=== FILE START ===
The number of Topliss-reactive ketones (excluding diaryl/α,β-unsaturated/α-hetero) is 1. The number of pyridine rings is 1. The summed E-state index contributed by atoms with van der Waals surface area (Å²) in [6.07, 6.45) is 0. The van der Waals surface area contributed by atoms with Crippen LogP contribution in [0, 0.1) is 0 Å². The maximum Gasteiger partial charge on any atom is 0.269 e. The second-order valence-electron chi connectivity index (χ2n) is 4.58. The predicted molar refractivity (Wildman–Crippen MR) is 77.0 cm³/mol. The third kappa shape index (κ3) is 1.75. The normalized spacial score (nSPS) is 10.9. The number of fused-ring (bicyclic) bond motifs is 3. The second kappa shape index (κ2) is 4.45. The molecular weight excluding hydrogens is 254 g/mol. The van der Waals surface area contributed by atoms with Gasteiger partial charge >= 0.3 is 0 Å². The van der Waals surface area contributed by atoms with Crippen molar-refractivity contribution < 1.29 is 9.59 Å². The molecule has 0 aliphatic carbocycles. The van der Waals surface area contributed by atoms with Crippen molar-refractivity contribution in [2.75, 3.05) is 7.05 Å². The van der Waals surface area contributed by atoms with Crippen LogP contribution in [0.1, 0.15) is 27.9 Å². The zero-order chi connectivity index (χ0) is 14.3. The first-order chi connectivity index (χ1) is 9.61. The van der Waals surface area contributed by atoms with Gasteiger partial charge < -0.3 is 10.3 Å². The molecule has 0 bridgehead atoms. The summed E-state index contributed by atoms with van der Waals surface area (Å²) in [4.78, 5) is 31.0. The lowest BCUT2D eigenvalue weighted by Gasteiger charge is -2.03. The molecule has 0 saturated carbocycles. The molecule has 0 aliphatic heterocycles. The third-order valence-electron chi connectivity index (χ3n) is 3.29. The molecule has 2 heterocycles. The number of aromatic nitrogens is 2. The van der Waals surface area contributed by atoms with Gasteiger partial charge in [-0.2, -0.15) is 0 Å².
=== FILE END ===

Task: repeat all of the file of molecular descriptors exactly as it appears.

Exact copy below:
The number of Topliss-reactive ketones (excluding diaryl/α,β-unsaturated/α-hetero) is 1. The number of pyridine rings is 1. The summed E-state index contributed by atoms with van der Waals surface area (Å²) in [6.07, 6.45) is 0. The van der Waals surface area contributed by atoms with Crippen LogP contribution in [0, 0.1) is 0 Å². The maximum Gasteiger partial charge on any atom is 0.269 e. The second-order valence-electron chi connectivity index (χ2n) is 4.58. The predicted molar refractivity (Wildman–Crippen MR) is 77.0 cm³/mol. The third kappa shape index (κ3) is 1.75. The normalized spacial score (nSPS) is 10.9. The number of fused-ring (bicyclic) bond motifs is 3. The second kappa shape index (κ2) is 4.45. The molecular weight excluding hydrogens is 254 g/mol. The van der Waals surface area contributed by atoms with Gasteiger partial charge >= 0.3 is 0 Å². The van der Waals surface area contributed by atoms with Crippen molar-refractivity contribution < 1.29 is 9.59 Å². The molecule has 0 aliphatic carbocycles. The van der Waals surface area contributed by atoms with Crippen molar-refractivity contribution in [2.75, 3.05) is 7.05 Å². The van der Waals surface area contributed by atoms with Crippen LogP contribution in [0.1, 0.15) is 27.9 Å². The zero-order chi connectivity index (χ0) is 14.3. The first-order chi connectivity index (χ1) is 9.61. The van der Waals surface area contributed by atoms with Gasteiger partial charge < -0.3 is 10.3 Å². The molecule has 0 bridgehead atoms. The summed E-state index contributed by atoms with van der Waals surface area (Å²) in [4.78, 5) is 31.0. The lowest BCUT2D eigenvalue weighted by Gasteiger charge is -2.03. The molecule has 0 saturated carbocycles. The molecule has 0 aliphatic heterocycles. The third-order valence-electron chi connectivity index (χ3n) is 3.29. The molecule has 2 heterocycles. The number of aromatic nitrogens is 2. The van der Waals surface area contributed by atoms with Gasteiger partial charge in [-0.2, -0.15) is 0 Å².